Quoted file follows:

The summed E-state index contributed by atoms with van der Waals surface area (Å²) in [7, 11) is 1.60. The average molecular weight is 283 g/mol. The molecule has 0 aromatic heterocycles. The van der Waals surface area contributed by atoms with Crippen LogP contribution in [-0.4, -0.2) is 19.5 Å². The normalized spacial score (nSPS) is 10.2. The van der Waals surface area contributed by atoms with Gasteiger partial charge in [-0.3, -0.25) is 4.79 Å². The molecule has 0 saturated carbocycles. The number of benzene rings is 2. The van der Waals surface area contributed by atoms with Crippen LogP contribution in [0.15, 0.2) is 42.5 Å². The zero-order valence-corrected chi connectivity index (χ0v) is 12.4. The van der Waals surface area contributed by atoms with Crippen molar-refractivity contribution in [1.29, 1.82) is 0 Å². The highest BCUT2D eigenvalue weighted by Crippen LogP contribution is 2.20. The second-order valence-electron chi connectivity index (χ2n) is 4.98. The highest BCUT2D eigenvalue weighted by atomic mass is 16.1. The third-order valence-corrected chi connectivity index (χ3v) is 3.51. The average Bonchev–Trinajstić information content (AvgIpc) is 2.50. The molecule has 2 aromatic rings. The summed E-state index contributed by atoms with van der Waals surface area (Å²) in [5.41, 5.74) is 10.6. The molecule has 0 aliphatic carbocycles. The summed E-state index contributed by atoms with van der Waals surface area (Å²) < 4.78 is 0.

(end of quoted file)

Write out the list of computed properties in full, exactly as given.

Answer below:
The summed E-state index contributed by atoms with van der Waals surface area (Å²) in [7, 11) is 1.60. The average molecular weight is 283 g/mol. The molecule has 0 aromatic heterocycles. The van der Waals surface area contributed by atoms with Crippen LogP contribution in [-0.4, -0.2) is 19.5 Å². The normalized spacial score (nSPS) is 10.2. The van der Waals surface area contributed by atoms with Gasteiger partial charge in [-0.3, -0.25) is 4.79 Å². The molecule has 0 saturated carbocycles. The number of benzene rings is 2. The van der Waals surface area contributed by atoms with Crippen LogP contribution in [0.15, 0.2) is 42.5 Å². The zero-order valence-corrected chi connectivity index (χ0v) is 12.4. The van der Waals surface area contributed by atoms with Crippen molar-refractivity contribution in [1.29, 1.82) is 0 Å². The highest BCUT2D eigenvalue weighted by Crippen LogP contribution is 2.20. The second-order valence-electron chi connectivity index (χ2n) is 4.98. The highest BCUT2D eigenvalue weighted by atomic mass is 16.1. The third-order valence-corrected chi connectivity index (χ3v) is 3.51. The average Bonchev–Trinajstić information content (AvgIpc) is 2.50. The molecule has 2 aromatic rings. The summed E-state index contributed by atoms with van der Waals surface area (Å²) in [5.41, 5.74) is 10.6. The molecule has 0 aliphatic carbocycles. The summed E-state index contributed by atoms with van der Waals surface area (Å²) < 4.78 is 0.